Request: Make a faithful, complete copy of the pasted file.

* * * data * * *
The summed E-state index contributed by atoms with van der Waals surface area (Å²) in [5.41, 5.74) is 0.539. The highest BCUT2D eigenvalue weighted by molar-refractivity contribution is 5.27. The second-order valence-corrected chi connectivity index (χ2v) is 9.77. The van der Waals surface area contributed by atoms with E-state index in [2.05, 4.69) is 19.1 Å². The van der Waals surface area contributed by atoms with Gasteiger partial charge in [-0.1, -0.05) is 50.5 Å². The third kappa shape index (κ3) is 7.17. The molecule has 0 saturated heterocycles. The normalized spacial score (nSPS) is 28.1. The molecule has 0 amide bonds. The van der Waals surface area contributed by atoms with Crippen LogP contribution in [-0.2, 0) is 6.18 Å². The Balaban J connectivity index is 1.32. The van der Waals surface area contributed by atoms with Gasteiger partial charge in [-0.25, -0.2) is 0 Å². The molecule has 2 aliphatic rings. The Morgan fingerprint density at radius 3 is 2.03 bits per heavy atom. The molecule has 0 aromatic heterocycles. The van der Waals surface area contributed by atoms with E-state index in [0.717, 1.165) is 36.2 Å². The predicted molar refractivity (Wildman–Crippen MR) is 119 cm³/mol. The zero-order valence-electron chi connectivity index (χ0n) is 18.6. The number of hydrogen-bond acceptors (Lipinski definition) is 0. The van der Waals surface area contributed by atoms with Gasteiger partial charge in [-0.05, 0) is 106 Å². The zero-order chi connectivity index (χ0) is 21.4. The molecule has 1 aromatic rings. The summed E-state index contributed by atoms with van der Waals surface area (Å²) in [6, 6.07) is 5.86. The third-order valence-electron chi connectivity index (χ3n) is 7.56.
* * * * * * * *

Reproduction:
The summed E-state index contributed by atoms with van der Waals surface area (Å²) in [5.41, 5.74) is 0.539. The highest BCUT2D eigenvalue weighted by molar-refractivity contribution is 5.27. The second-order valence-corrected chi connectivity index (χ2v) is 9.77. The van der Waals surface area contributed by atoms with E-state index in [2.05, 4.69) is 19.1 Å². The van der Waals surface area contributed by atoms with Gasteiger partial charge in [-0.1, -0.05) is 50.5 Å². The third kappa shape index (κ3) is 7.17. The molecule has 0 saturated heterocycles. The normalized spacial score (nSPS) is 28.1. The molecule has 0 amide bonds. The van der Waals surface area contributed by atoms with Crippen LogP contribution in [-0.2, 0) is 6.18 Å². The Balaban J connectivity index is 1.32. The van der Waals surface area contributed by atoms with Gasteiger partial charge in [-0.25, -0.2) is 0 Å². The molecule has 2 aliphatic rings. The Morgan fingerprint density at radius 3 is 2.03 bits per heavy atom. The molecule has 0 aromatic heterocycles. The van der Waals surface area contributed by atoms with E-state index in [0.717, 1.165) is 36.2 Å². The predicted molar refractivity (Wildman–Crippen MR) is 119 cm³/mol. The zero-order valence-electron chi connectivity index (χ0n) is 18.6. The number of hydrogen-bond acceptors (Lipinski definition) is 0. The van der Waals surface area contributed by atoms with Gasteiger partial charge in [-0.05, 0) is 106 Å². The zero-order chi connectivity index (χ0) is 21.4. The molecule has 1 aromatic rings. The summed E-state index contributed by atoms with van der Waals surface area (Å²) in [6, 6.07) is 5.86. The third-order valence-electron chi connectivity index (χ3n) is 7.56.